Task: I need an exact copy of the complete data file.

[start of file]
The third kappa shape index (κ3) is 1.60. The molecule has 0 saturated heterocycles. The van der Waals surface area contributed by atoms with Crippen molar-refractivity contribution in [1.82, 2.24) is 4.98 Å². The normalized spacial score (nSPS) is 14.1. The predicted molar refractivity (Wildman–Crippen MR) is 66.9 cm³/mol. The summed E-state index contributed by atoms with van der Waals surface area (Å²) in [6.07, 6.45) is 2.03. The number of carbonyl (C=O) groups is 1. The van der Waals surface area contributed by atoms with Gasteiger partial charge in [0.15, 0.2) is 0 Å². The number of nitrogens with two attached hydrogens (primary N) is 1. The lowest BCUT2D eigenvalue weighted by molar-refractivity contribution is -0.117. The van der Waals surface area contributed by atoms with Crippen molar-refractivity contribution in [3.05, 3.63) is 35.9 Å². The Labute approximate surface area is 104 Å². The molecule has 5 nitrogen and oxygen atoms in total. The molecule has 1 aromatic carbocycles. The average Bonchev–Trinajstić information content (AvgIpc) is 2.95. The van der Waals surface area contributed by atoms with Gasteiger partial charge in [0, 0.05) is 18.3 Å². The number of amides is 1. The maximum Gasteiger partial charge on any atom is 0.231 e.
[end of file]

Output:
The third kappa shape index (κ3) is 1.60. The molecule has 0 saturated heterocycles. The van der Waals surface area contributed by atoms with Crippen molar-refractivity contribution in [1.82, 2.24) is 4.98 Å². The normalized spacial score (nSPS) is 14.1. The predicted molar refractivity (Wildman–Crippen MR) is 66.9 cm³/mol. The summed E-state index contributed by atoms with van der Waals surface area (Å²) in [6.07, 6.45) is 2.03. The number of carbonyl (C=O) groups is 1. The van der Waals surface area contributed by atoms with Gasteiger partial charge in [0.15, 0.2) is 0 Å². The number of nitrogens with two attached hydrogens (primary N) is 1. The lowest BCUT2D eigenvalue weighted by molar-refractivity contribution is -0.117. The van der Waals surface area contributed by atoms with Crippen molar-refractivity contribution in [3.05, 3.63) is 35.9 Å². The Labute approximate surface area is 104 Å². The molecule has 5 nitrogen and oxygen atoms in total. The molecule has 1 aromatic carbocycles. The average Bonchev–Trinajstić information content (AvgIpc) is 2.95. The van der Waals surface area contributed by atoms with Gasteiger partial charge in [0, 0.05) is 18.3 Å². The number of amides is 1. The maximum Gasteiger partial charge on any atom is 0.231 e.